So how can agencies make their legacy IT more cyber-resilient? NIST’s guide offers four key principles (and a lot of technical advice as well):
- Focus on the mission or business. Cyber resiliency “maximizes the ability of organizations to complete critical or essential missions or business functions despite an adversary presence in their systems and infrastructure, threatening mission-critical systems and system components,” NIST says. Sometimes, legacy IT system components that are less critical to mission or business effectiveness are sacrificed to contain a cyberattack and maximize mission assurance, the report says.
- Focus on the effects of the APT. NIST notes that “the resources associated with the APT, its stealthy nature, its persistent focus on the target of interest, and its ability to adapt in the face of defender actions make it a highly dangerous threat.” Those carrying out APT attacks can make it seem like the anomalous behavior is the result of human error, structural failure or a natural disaster. However, by focusing on APT activities and their potential effects, “systems engineers produce systems which can anticipate, withstand, recover from, and adapt to a broad and diverse suite of adverse conditions and stresses on systems containing cyber resources,” NIST says.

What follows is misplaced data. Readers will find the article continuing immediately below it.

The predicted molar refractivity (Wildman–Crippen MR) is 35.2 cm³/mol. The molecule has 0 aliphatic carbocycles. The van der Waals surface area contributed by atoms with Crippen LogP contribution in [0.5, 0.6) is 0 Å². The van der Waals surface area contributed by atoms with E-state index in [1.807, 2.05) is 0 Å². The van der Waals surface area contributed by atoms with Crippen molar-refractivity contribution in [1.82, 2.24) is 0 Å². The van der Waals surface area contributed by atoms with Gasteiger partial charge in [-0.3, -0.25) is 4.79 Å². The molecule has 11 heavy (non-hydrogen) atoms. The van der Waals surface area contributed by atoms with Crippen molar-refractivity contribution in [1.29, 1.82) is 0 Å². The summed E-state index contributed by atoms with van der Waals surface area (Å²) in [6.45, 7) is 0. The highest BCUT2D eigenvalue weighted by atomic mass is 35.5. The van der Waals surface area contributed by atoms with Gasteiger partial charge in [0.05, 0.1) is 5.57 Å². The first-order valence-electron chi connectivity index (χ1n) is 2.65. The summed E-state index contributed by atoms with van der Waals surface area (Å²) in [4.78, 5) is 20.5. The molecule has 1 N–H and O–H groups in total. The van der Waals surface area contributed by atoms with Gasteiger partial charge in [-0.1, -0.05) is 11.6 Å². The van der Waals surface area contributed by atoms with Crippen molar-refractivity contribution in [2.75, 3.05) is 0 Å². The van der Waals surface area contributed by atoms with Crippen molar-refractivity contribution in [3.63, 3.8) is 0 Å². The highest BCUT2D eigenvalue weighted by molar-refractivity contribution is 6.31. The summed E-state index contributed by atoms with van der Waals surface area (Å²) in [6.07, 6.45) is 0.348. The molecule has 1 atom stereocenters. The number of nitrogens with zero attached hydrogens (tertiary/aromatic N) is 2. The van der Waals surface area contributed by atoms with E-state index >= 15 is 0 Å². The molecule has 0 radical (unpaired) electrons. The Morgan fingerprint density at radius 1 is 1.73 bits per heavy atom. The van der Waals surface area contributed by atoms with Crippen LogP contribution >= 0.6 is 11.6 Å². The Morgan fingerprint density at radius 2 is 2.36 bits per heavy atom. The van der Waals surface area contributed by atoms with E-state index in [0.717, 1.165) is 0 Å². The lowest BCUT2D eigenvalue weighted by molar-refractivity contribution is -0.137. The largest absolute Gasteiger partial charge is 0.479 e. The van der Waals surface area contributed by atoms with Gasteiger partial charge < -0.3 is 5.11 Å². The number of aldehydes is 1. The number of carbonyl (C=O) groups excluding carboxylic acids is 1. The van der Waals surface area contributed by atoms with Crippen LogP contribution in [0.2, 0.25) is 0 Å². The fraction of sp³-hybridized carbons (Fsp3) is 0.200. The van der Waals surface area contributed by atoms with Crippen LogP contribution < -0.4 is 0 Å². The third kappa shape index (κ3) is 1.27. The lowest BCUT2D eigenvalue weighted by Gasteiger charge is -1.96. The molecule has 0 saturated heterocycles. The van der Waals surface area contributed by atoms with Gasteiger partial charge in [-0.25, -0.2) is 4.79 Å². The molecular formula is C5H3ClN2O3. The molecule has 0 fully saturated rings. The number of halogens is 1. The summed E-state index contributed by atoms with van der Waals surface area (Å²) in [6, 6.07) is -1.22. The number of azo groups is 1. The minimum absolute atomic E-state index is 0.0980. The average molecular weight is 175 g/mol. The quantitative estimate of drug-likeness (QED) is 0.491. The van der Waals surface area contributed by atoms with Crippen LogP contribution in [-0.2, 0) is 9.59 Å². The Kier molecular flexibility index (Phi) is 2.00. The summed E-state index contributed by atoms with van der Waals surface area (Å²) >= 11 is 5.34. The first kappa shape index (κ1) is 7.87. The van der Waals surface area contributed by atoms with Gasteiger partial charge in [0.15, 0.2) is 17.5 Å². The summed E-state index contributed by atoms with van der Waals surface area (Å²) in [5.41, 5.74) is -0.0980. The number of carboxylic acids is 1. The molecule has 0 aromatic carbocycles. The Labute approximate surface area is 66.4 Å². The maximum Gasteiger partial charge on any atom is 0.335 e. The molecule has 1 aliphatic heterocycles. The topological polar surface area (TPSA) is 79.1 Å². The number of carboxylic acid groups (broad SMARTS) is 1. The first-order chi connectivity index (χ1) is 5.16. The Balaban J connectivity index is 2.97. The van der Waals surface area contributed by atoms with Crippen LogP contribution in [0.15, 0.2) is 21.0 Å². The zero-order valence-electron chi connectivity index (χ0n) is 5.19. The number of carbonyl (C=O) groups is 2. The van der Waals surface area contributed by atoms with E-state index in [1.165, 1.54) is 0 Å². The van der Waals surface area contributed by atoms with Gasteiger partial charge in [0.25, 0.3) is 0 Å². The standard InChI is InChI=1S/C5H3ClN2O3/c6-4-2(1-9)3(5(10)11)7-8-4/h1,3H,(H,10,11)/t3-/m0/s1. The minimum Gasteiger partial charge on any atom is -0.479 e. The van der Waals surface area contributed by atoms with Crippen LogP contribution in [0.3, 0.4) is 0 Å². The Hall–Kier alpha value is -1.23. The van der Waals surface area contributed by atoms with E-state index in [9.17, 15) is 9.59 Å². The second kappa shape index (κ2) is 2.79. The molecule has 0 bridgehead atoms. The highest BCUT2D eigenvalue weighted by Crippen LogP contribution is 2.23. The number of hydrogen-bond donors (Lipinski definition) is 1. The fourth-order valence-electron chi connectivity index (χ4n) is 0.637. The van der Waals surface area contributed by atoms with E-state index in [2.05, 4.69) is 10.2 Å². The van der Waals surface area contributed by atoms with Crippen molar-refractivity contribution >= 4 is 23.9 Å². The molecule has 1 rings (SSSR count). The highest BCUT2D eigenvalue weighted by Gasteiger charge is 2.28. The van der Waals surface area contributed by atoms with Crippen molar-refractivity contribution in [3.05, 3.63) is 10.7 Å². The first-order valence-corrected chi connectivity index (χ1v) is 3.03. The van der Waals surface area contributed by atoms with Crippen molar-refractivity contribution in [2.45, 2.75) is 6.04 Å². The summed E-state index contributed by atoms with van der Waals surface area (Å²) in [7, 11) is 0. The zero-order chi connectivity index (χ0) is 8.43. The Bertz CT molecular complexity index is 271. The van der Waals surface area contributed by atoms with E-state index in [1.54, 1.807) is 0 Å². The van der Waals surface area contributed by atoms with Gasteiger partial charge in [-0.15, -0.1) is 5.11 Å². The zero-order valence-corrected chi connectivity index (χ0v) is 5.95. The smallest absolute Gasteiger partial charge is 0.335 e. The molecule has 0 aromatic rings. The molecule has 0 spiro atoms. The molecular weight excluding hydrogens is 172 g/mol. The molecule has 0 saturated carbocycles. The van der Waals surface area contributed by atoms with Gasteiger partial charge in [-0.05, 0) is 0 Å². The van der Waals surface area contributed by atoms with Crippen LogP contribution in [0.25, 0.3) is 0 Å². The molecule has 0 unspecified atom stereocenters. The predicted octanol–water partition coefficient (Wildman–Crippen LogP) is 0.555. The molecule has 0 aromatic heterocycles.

- Assume the adversary will compromise or breach the agency. A fundamental assumption of cyber resiliency is that a sophisticated adversary cannot always be kept out of a system or be quickly detected and removed from that system, NIST says, “despite the quality of the system design, the functional effectiveness of the security components, and the trustworthiness of the selected components.” Agency IT security leaders need to acknowledge that most modern systems “are large and complex entities, and as such, there will always be weaknesses and flaws in the systems, operational environments, and supply chains that adversaries will be able to exploit.” As a result, a sophisticated adversary can penetrate an agency and achieve a presence within its infrastructure.